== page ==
I’ve spent a big chunk of my career working with or for charities. Many of my dearest and ablest friends are in the charity ‘space.’ And the creativity and problem-solving coming out of the nonprofit sector has never been greater.  Although I’ve had numerous nonprofit clients over the last decade or so, I haven’t worked in a charity for about 12 years now, which gives me a certain distance. Distance lends perspective and consequently, I get a lot of people asking me which charities I recommend for donations of money or time. My usual answer is, “it depends.” “On what?” they respond. “On what you want from your charitable activities,” I reply. It sounds like a weaselly consultant kind of an answer, but bear with me for a moment. The English word charity comes from the Latin word caritas and means “from the heart,” implying a voluntary act. Caritas is the same root word for cherish. The Jews come at charity from a different direction. The Hebrew word that is usually rendered as charity is t…

Top Eight Cause-Related Marketing Campaigns of 2007

Yeah, You Read it Right. It's a Top 8 List.

More cause-related marketing campaigns are unveiled every day across the world than I review in a year at the cause-related marketing blog. And, frankly, I don’t see very many campaigns from outside North America. So I won’t pretend that my annual list of the top cause-related marketing campaigns is exhaustive.

But, like any other self-respecting blogger, I won’t let my superficial purview stop me from drawing my own tortured conclusions!

So… cue the drumroll (and the dismissive snickers)… without further ado, here is my list of the eight best cause-related marketing campaigns of 2007.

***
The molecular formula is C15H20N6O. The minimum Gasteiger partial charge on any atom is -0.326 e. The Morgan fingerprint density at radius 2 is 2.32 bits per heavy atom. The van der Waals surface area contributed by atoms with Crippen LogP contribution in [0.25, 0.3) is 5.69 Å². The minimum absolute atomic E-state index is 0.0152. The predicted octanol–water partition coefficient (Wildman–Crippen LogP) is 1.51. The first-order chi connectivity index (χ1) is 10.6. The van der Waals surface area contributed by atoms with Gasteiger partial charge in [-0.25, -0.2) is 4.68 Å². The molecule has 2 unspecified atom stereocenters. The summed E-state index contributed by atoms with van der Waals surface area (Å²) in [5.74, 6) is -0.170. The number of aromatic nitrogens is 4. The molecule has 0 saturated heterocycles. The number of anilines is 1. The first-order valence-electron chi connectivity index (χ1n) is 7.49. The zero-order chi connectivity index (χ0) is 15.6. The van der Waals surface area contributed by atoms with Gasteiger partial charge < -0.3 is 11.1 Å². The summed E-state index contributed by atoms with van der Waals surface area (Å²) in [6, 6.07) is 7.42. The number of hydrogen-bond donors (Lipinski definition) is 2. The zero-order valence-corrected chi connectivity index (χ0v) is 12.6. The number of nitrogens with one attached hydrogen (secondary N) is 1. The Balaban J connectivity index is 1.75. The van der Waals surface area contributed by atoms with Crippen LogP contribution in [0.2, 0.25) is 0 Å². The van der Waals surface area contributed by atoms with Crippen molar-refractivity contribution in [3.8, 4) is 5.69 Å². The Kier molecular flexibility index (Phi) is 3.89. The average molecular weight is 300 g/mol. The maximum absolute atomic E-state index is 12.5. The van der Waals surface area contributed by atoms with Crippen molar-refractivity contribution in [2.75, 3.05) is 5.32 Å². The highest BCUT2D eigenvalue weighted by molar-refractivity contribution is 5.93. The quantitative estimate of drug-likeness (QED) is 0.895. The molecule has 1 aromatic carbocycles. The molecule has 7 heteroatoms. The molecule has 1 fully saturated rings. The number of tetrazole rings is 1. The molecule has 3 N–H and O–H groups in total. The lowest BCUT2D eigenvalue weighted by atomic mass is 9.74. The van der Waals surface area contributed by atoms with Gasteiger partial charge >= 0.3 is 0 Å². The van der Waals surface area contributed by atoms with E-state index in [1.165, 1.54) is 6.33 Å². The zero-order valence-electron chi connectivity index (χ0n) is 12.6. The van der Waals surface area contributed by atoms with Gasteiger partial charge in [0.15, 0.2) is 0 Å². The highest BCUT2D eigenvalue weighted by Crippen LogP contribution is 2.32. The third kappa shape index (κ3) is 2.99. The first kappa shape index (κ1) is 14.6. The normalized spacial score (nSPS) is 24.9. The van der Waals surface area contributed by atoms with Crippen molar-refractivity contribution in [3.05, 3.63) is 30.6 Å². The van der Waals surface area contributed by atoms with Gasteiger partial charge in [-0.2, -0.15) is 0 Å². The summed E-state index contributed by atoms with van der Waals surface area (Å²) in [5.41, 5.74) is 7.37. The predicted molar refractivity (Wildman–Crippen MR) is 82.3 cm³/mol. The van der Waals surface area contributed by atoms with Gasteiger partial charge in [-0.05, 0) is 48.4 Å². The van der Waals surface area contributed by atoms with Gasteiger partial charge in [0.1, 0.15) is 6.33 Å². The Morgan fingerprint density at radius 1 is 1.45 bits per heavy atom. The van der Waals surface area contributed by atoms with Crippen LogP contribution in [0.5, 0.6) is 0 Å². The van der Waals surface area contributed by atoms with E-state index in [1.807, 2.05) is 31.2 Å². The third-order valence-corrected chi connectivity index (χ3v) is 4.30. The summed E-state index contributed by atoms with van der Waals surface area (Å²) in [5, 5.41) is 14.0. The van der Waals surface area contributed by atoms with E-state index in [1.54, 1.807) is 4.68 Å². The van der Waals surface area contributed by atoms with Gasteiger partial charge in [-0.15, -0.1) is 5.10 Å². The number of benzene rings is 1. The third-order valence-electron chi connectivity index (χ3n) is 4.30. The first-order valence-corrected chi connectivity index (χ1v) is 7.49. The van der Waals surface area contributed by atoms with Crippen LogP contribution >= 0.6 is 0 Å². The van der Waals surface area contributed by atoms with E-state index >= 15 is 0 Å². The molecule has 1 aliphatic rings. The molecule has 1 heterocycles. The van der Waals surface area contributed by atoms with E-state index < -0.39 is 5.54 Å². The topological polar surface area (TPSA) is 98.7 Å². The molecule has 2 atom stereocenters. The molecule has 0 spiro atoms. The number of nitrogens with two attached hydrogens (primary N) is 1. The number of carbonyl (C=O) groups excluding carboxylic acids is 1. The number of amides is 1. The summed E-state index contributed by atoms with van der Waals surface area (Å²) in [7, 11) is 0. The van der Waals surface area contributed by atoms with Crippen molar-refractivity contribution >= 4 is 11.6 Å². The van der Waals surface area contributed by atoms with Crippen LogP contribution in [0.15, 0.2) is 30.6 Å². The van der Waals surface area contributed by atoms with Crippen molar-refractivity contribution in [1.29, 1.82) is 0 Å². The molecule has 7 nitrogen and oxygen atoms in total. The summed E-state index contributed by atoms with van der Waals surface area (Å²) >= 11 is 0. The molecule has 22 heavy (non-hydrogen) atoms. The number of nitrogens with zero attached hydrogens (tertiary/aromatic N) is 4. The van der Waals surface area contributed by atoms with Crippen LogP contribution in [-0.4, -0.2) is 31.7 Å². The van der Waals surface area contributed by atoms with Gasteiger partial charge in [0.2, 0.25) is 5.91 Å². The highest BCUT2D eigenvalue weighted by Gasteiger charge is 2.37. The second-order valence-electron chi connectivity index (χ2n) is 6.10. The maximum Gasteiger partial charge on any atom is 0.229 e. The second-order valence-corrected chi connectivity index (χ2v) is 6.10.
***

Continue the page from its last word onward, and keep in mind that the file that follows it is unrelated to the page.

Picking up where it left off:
My list of the worst cause-related marketing campaigns of 2007 follows on Thursday.

Chilis and St. Jude Children’s Research Hospital
I was delighted by the scope of Chilis’ campaign for St. Jude Children’s Research Hospital. As you walked in you saw the servers adorned in black co-branded shirts. Other elements included message points on the Chilis beverage coas…

Unconventional Metrics of Cause Marketing Power

The printed edition of Fortune Magazine runs a regular feature called ‘My Metric’ wherein business leaders identify informal but telling measures of current economic activity.

In the January 17, 2011 Michael Glimcher, CEO of Glimcher Realty Trust cited as his metric an increased number of black cars on the streets of New York City as a sign of the U.S. economy’s (still pending?) resurgence.

That got me thinking, what unconventional metrics evidence the power of certain cause marketing efforts?

One immediately leapt to mind, although only General Mills, which makes Yoplait yogurt in the U.S., can measure it.

The Yoplait lid at left... which I purchased in December 2010... can NOT be redeemed for a $0.10 donation to Susan G. Komen for the Cure. Instead it promotes Yoplait’s sponsorship of Komen’s Race for the Cure events, which are numerous.

But I’d bet you a six-pack of Yoplait Greek Honey Vanilla that people nonetheless still send in some number of the lids above in an attempt to redeem th…